There’s the ‘Back Fence’ Line Again
Yes, that one– “Who has not felt the urge to throw a loaf of bread and a pound of tea in an old sack and jump over the back fence?” It was John Muir, pioneer wilderness preservationist who said it, of course.
It’s quoted everywhere. It first struck at my soul on the first page of Bill Bryson’s “A Walk in the Woods,” and since then it’s kept cropping up here and on whiteblaze.net. There’s something about it that resonates well among hikers. As I prepare for my impending thru-hike–only three weeks away now!–I’m thinking about the longing it arouses in me. What am I looking for that Muir’s question draws me towards, that my thru-hike may be an attempt to find?
That much-quoted line tosses out a series of images that are distant and dreamy for someone growing up in Manhattan. For one, by saying “an old sack,” he implies you’d have various old sacks lying around, from which you’d pick one and go forth. These days, most people around here don’t have those kinds of multi-purpose ragged possessions. Maybe you have a briefcase for work and a few plastic bags from the grocery store that you dispose of later. It’s just too easy to buy exactly what you need. “This will do as a fine sack, as long as I patch this up right here” is not something you hear. “I need to buy a backpack” is more like it. I wonder about a world where people make do without buying all the time.
Then there’s this idea of the back fence. Yes, of course people in Manhattan don’t have fences at all, let alone back ones. But it’s not the fence that interests me–it’s the fact that it alone could separate civilization from the wild. That one could jump over a simple barrier and switch instantly from the comforts of home to the unknown, revert in a moment from modernity to the ancient wild. By contrast, going hiking from the city requires an agonizing drive through the suburbs, waiting for the houses to spread themselves out more and more until they finally give way to forests. The city sprawls. No fine line contrasts my home with the wildness it once replaced. I’d love to be able to simply jump between the two, to hear both of their songs, learn what they both have to teach me with the simple crossing of a line–but that’s just a daydream.
On a Whim
Finally, and most poignant for me, is the spontaneity Muir evokes. Just toss the bare essentials together and go. My whole life has been obsessively planned out, school and extracurricular activities all with rigid timetables. Anything requires several weeks notice. Everyone’s frozen in a routine. But what freedom this guy seems to know! On a whim, to dash out and explore! No permission slips necessary…A wildly different reality from the one I’m used to going along with.
Dream Come True
I love to dream about these different ways of life. They have a freer, a simpler color to them in my imagination. I’ve always vaguely wanted to venture out and find that different world. And now I have the chance to live in it–in all its harsh realities. On the Appalachian Trail, I will be laden with old sacks, many items with multiple uses, all wearing down. I can’t buy my way across the trail–at a certain point, I’ve got to use what I have in front of me. Just make it work, no matter if I know how. I’ll hop the fine boundary between civilization and the wilderness countless times, stepping off the trail onto the road and back again, in and out of town. I’ll grow to love and dread them both. And most of all, there’ll be no clock or schedule telling me when to go. When I’m ready to head off for the day, all it takes is walking off. When I want to stop–simply stop moving my feet. I’ll be free, totally free–and I’m ready for both the pain and the pleasure of real freedom.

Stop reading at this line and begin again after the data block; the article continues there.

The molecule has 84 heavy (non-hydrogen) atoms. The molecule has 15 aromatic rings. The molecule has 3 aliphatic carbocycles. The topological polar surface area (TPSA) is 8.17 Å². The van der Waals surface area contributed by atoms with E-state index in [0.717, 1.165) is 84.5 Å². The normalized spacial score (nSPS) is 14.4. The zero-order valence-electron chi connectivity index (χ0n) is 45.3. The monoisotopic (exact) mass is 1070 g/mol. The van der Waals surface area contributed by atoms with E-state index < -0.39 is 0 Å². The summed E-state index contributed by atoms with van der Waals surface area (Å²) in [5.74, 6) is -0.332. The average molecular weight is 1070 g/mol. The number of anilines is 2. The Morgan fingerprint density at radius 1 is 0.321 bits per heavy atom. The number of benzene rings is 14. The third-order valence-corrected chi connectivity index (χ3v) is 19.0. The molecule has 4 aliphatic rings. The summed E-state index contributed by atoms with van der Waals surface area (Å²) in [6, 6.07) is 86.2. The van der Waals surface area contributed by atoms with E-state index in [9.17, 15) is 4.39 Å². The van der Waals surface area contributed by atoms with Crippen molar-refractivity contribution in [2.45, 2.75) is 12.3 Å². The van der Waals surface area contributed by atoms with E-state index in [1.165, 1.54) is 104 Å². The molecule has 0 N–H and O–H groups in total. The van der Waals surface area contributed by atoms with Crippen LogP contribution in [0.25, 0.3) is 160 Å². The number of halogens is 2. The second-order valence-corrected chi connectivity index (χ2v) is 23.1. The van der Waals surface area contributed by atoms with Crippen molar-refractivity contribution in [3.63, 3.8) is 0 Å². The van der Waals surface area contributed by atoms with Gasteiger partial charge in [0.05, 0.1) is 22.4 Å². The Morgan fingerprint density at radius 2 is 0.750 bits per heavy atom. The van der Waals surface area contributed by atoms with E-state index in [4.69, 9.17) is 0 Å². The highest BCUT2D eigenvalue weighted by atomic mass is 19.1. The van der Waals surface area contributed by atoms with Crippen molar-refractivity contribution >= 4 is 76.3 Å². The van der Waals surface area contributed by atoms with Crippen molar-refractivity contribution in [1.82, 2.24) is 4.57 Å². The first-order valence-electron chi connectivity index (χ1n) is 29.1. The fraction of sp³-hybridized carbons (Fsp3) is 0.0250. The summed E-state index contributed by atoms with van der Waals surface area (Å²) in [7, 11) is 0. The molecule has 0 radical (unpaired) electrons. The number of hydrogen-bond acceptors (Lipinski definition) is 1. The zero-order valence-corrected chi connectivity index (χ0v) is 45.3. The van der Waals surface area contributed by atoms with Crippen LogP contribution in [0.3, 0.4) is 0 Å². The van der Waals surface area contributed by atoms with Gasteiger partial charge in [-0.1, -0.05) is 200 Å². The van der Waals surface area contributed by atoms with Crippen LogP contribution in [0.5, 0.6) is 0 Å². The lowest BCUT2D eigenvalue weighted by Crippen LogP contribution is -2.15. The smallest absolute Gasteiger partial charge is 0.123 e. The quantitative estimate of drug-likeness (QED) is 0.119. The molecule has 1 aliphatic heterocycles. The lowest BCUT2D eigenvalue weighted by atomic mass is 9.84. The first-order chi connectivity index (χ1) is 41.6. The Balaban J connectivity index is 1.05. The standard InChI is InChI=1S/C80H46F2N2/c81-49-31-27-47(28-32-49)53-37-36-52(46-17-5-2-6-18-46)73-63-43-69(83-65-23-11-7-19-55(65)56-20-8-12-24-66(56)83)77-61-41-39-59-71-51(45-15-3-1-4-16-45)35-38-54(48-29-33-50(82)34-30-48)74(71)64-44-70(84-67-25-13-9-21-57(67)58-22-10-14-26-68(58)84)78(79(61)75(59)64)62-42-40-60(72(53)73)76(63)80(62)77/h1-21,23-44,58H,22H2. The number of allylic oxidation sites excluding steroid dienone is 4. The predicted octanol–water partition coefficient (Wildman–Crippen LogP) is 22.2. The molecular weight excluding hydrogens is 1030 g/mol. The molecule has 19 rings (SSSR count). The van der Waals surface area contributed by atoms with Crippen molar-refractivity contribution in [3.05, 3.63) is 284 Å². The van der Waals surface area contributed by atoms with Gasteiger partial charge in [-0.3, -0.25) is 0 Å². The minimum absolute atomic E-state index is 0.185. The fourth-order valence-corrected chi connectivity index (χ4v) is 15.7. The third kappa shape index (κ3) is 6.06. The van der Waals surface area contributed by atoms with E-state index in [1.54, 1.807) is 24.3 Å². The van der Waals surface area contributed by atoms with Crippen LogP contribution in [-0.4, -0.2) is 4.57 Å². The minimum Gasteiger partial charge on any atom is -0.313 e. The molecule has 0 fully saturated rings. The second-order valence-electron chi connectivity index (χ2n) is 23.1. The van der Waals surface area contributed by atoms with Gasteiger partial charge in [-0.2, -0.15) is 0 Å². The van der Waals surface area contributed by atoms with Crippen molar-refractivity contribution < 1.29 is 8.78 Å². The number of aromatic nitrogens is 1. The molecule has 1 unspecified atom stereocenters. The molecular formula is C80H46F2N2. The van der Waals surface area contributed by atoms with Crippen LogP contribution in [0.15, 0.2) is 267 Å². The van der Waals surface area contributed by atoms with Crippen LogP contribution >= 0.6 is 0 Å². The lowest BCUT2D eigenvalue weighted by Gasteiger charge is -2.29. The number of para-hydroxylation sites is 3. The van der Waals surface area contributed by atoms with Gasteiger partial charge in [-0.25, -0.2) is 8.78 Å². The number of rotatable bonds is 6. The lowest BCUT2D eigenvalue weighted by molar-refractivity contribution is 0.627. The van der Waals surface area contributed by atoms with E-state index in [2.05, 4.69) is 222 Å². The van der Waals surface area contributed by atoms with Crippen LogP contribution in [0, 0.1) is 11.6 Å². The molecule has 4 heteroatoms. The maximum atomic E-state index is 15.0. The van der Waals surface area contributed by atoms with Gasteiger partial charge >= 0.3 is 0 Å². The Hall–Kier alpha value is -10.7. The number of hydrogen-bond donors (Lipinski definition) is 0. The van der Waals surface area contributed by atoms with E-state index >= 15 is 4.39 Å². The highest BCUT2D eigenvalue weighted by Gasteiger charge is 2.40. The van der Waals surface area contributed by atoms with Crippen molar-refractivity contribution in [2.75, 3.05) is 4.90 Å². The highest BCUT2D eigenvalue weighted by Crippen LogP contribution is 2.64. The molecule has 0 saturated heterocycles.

Good luck to everyone else who’s preparing to enter this magical world.
This website contains affiliate links, which means The Trek may receive a percentage of any product or service you purchase using the links in the articles or advertisements. The buyer pays the same price as they would otherwise, and your purchase helps to support The Trek's ongoing goal to serve you quality backpacking advice and information. Thanks for your support!
To learn more, please visit the About This Site page.
I taught in Brooklyn for 16 years. One of my former students plans to do this next year with 3 of his budies. I always liked being able to jump a train and travel from one of the busiest cities in the world to wilderness in almost no time at all. I’m flip flopping myself . Have a wonderful adventure!
John Muir and Bill Bryson, two of my favorite sirens. What a terrific plan – have a great time.
go Ronen go. and enjoy it every step, every day, every minute.
Ronen and an adventure! Great combination!